# UFR 2-15 Best Practice Advice

# Benchmark on the Aerodynamics of a Rectangular 5:1 Cylinder (BARC)

## Flows Around Bodies

### Underlying Flow Regime 2-15

# Best Practice Advice

## Key physics and summary of the results

The flow past a rectangular cylinder of breadth to depth ratio equal to 5 is characterized by shear-layers detaching at the
upstream cylinder corners and reattaching on the cylinder side rather close to the downstream corners.
This leads to a complex dynamics and topology of the flow on the cylinder side, which adds to the vortex shedding from
the rear corners and to the complex unsteady dynamics of the wake.
Wind tunnel measurements and computational simulations provided by 10 research teams within the BARC benchmark and obtained from
nominally common setups have been collected in a single ensemble of realizations in order to obtain statistics of several
flow quantities, such as bulk parameters and chordwise pressure distributions.
Some bulk parameters (e.g. the St number) show narrow histograms, while others
(e.g. the *t* - std(*C _{L}*) are significantly dispersed.
The

*t*- std(

*C*) dispersion is recognized to be due to the high sensitivity of the flow along the side surface to small differences in the wind tunnel setup and in the simulation parameters. Consequently, the statistics of the pressure distribution on the cylinder lateral surfaces also show significant dispersion, both in wind tunnel measurements and in numerical simulations. Therefore, although it is not yet clear which results may be considered as the "most accurate", we assume as reasonable those results which do not deviate too much from the ensemble average of both the experimental and numerical contributions. Conversely, the wind tunnel measurements and the numerical predictions of base pressure, and, hence, of the drag have been found to be in overall very good agreement.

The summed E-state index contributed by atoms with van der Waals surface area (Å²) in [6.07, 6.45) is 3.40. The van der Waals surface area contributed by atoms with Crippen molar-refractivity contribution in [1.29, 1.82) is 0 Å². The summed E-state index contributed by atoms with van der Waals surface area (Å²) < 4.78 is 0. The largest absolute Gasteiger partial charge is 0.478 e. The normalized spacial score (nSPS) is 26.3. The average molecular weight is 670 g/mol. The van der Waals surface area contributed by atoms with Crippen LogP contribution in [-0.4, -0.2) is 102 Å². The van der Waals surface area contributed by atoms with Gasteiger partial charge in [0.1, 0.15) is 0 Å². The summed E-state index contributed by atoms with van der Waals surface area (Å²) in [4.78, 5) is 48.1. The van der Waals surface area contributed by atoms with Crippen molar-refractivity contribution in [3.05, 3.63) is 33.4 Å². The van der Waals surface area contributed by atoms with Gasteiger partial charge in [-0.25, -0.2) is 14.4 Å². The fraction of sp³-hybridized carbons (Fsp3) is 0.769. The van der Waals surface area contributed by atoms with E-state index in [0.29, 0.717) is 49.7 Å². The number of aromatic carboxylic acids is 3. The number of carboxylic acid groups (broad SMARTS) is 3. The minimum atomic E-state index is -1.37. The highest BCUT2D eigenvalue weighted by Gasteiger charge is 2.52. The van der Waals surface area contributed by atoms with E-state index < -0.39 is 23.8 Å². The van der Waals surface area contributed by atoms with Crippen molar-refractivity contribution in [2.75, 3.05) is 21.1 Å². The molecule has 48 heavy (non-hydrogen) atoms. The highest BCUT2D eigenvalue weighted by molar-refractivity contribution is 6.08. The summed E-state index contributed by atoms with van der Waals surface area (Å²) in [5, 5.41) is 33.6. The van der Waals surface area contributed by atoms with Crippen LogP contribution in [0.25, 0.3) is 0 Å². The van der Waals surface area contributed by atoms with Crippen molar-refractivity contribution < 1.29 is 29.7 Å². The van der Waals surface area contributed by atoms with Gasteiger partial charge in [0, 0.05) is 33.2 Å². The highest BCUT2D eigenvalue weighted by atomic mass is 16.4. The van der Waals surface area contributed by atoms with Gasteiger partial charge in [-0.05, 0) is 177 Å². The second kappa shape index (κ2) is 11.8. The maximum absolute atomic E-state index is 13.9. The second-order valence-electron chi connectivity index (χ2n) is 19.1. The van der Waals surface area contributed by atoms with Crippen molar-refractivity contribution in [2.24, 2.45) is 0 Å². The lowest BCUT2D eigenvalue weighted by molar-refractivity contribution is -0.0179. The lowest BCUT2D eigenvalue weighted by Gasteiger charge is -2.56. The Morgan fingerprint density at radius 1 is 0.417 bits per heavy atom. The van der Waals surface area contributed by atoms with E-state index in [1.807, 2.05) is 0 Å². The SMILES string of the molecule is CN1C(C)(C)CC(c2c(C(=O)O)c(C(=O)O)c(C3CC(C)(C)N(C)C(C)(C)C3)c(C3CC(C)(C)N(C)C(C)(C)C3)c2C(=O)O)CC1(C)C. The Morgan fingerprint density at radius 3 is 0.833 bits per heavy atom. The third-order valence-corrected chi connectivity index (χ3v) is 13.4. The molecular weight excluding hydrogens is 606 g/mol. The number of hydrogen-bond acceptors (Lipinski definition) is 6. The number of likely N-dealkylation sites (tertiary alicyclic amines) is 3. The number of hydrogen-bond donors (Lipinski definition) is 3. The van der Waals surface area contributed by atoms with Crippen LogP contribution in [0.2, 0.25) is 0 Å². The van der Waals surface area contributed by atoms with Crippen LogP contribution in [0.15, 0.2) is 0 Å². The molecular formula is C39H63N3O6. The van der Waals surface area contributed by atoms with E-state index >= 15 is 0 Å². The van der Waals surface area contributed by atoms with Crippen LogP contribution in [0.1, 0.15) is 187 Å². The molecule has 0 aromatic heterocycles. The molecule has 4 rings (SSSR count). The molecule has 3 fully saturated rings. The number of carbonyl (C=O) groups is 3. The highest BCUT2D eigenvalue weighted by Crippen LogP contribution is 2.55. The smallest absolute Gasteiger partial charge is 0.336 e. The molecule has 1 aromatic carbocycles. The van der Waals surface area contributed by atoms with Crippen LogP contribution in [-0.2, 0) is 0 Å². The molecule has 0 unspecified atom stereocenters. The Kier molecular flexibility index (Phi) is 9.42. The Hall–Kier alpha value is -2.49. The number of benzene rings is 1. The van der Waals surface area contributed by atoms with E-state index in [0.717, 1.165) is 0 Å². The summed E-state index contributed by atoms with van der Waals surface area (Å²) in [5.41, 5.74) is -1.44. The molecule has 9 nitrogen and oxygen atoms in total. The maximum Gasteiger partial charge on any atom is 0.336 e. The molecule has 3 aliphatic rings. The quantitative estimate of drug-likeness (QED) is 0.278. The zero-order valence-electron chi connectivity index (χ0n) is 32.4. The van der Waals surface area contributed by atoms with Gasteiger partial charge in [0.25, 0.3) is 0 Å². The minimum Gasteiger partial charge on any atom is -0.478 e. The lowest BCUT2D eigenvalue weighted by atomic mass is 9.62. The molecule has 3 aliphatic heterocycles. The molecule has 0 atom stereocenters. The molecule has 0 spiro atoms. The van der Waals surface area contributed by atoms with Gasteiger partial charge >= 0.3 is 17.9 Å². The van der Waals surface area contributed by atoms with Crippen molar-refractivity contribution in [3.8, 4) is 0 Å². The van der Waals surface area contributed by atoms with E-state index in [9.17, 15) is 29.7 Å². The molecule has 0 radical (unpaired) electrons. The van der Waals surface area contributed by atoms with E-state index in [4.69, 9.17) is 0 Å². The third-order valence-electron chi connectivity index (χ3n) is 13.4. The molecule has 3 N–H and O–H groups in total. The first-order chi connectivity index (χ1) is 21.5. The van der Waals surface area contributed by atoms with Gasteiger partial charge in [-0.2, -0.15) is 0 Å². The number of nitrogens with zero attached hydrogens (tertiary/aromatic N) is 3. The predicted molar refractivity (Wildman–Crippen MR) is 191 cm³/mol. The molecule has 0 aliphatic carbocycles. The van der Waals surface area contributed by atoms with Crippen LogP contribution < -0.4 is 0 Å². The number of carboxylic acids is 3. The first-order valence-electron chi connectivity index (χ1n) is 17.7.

_{L}Finally, an asymmetry of the time-averaged flow has been recognized in both preliminary wind tunnel tests and in computational simulations. This may be again explained by the extreme sensitivity of the flow to small uncontrolled uncertainties which can, in some cases, trigger the asymmetry of the mean flow.

## Flow conditions

As for the freestream turbulence intensity, perfectly smooth incoming flow is recommended for the computational studies using LES or DES, mainly because of the difficulties involved in the generation of realistic incoming turbulence features within these approaches. For wind tunnel tests, it is recommended to maintain the freestream turbulence intensity as low as possible and in any case lower than 2%, unless specific sensitivity studies to freestream turbulence are carried out.

The effect of Reynolds number has been investigated in LES simulations of a single contribution
2 × 10^{4} ≤ Re_{D} ≤ 4 × 10^{4};